Built to Spill
Despite the inflated reputation of 1999's Keep It Like a Secret, it's obvious that Built to Spill never made the perfect Built to Spill record. Instead, the band's Pavement-meets-Phish take on jammy indie rock is universally agreed to be best realized live and, to its credit, it's been remarkably consistent—though never transcendent—through the band's first six studio records.
The seventh, There Is No Enemy, finds the veteran Idaho band, fronted by unlikely guitar god Doug Martsch, again pairing gummy riffs with wispy vocals. Unlike, say, Ancient Melodies of the Future's brilliant closer, "The Weather," there's no foray into folk on this effort, but the slow burn of "Nowhere Lullaby" and the Frampton-esque opening to the following track, the epic "Good Ol' Boredom," gives listeners all the variety they could need—and all the variety you'd get from a show by this lean, mean touring act (who go roadie-less). Elsewhere, the Westerberg pulse of "Pat" and the creepy cornfield vibe of "Oh Yeah" flesh things out, switching up the terrain enough to keep it interesting for 55 minutes.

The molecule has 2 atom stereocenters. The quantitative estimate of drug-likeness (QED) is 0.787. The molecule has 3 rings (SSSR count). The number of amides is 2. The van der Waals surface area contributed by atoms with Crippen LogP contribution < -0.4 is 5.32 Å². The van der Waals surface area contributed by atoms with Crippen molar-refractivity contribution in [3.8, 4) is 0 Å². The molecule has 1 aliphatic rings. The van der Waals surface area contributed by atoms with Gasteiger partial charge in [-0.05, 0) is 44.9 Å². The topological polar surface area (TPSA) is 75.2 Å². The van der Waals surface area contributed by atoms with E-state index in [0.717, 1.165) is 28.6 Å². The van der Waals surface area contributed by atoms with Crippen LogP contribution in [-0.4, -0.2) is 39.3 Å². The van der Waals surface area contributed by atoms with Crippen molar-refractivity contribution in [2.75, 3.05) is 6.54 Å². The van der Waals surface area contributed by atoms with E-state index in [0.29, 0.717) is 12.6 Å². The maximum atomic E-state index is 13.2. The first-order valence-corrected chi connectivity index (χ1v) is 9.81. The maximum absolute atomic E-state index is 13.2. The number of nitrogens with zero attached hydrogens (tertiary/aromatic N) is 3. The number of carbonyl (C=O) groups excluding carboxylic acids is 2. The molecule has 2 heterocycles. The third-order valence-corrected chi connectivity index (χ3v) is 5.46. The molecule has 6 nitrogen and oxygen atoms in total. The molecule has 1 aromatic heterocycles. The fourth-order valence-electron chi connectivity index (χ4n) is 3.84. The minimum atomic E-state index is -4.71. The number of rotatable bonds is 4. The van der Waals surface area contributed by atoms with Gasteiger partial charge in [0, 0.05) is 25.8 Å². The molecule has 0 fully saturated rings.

Maybe that's why Enemy feels a little like the mid-to-late-period live album the band should have released by now, and why it's probably the most complete Built to Spill record to date. Is There Is No Enemy Martsch's masterpiece? Not necessarily, but it's closer than at least five of the six other albums.
Built to Spill
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